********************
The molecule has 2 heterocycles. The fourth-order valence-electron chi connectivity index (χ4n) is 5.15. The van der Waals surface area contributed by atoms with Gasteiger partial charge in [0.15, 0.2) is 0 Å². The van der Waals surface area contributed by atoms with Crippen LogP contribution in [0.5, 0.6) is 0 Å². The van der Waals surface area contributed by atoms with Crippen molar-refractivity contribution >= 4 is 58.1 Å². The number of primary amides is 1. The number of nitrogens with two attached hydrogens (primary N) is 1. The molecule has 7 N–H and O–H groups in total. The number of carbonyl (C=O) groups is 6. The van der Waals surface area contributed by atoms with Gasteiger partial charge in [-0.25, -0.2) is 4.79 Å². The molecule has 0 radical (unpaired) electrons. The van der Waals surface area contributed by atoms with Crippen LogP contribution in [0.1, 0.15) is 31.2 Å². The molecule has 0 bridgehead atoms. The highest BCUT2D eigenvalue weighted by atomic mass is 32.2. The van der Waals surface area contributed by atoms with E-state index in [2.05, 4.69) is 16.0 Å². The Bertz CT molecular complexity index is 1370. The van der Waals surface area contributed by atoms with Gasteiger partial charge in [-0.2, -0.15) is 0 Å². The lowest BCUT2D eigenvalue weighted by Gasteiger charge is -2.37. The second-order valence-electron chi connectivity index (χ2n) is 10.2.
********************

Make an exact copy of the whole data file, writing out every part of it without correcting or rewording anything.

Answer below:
The molecule has 2 heterocycles. The fourth-order valence-electron chi connectivity index (χ4n) is 5.15. The van der Waals surface area contributed by atoms with Gasteiger partial charge in [0.15, 0.2) is 0 Å². The van der Waals surface area contributed by atoms with Crippen LogP contribution in [0.5, 0.6) is 0 Å². The van der Waals surface area contributed by atoms with Crippen molar-refractivity contribution >= 4 is 58.1 Å². The number of primary amides is 1. The number of nitrogens with two attached hydrogens (primary N) is 1. The molecule has 7 N–H and O–H groups in total. The number of carbonyl (C=O) groups is 6. The van der Waals surface area contributed by atoms with Gasteiger partial charge in [-0.25, -0.2) is 4.79 Å². The molecule has 0 radical (unpaired) electrons. The van der Waals surface area contributed by atoms with Crippen LogP contribution in [0.1, 0.15) is 31.2 Å². The molecule has 0 bridgehead atoms. The highest BCUT2D eigenvalue weighted by atomic mass is 32.2. The van der Waals surface area contributed by atoms with E-state index in [2.05, 4.69) is 16.0 Å². The Bertz CT molecular complexity index is 1370. The van der Waals surface area contributed by atoms with Gasteiger partial charge in [-0.2, -0.15) is 0 Å². The lowest BCUT2D eigenvalue weighted by Gasteiger charge is -2.37. The second-order valence-electron chi connectivity index (χ2n) is 10.2.